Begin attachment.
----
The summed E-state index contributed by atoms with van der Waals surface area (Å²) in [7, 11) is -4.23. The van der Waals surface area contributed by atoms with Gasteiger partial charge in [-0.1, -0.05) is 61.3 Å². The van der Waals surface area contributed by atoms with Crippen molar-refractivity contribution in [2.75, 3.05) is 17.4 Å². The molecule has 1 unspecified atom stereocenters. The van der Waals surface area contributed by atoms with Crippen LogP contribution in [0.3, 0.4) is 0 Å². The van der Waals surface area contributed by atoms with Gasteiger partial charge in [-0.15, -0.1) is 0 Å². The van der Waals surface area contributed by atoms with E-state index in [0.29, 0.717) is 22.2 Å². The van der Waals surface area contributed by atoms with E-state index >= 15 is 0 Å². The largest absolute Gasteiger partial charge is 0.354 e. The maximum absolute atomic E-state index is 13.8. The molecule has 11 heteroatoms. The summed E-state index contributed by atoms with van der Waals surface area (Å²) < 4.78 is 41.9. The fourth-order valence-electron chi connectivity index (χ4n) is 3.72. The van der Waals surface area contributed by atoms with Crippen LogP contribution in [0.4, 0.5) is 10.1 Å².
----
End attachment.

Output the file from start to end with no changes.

The summed E-state index contributed by atoms with van der Waals surface area (Å²) in [7, 11) is -4.23. The van der Waals surface area contributed by atoms with Gasteiger partial charge in [-0.1, -0.05) is 61.3 Å². The van der Waals surface area contributed by atoms with Crippen molar-refractivity contribution in [2.75, 3.05) is 17.4 Å². The molecule has 1 unspecified atom stereocenters. The van der Waals surface area contributed by atoms with Crippen LogP contribution in [0.3, 0.4) is 0 Å². The van der Waals surface area contributed by atoms with Gasteiger partial charge in [-0.15, -0.1) is 0 Å². The van der Waals surface area contributed by atoms with E-state index in [0.29, 0.717) is 22.2 Å². The van der Waals surface area contributed by atoms with E-state index >= 15 is 0 Å². The largest absolute Gasteiger partial charge is 0.354 e. The maximum absolute atomic E-state index is 13.8. The molecule has 11 heteroatoms. The summed E-state index contributed by atoms with van der Waals surface area (Å²) < 4.78 is 41.9. The fourth-order valence-electron chi connectivity index (χ4n) is 3.72. The van der Waals surface area contributed by atoms with Crippen LogP contribution in [0.4, 0.5) is 10.1 Å².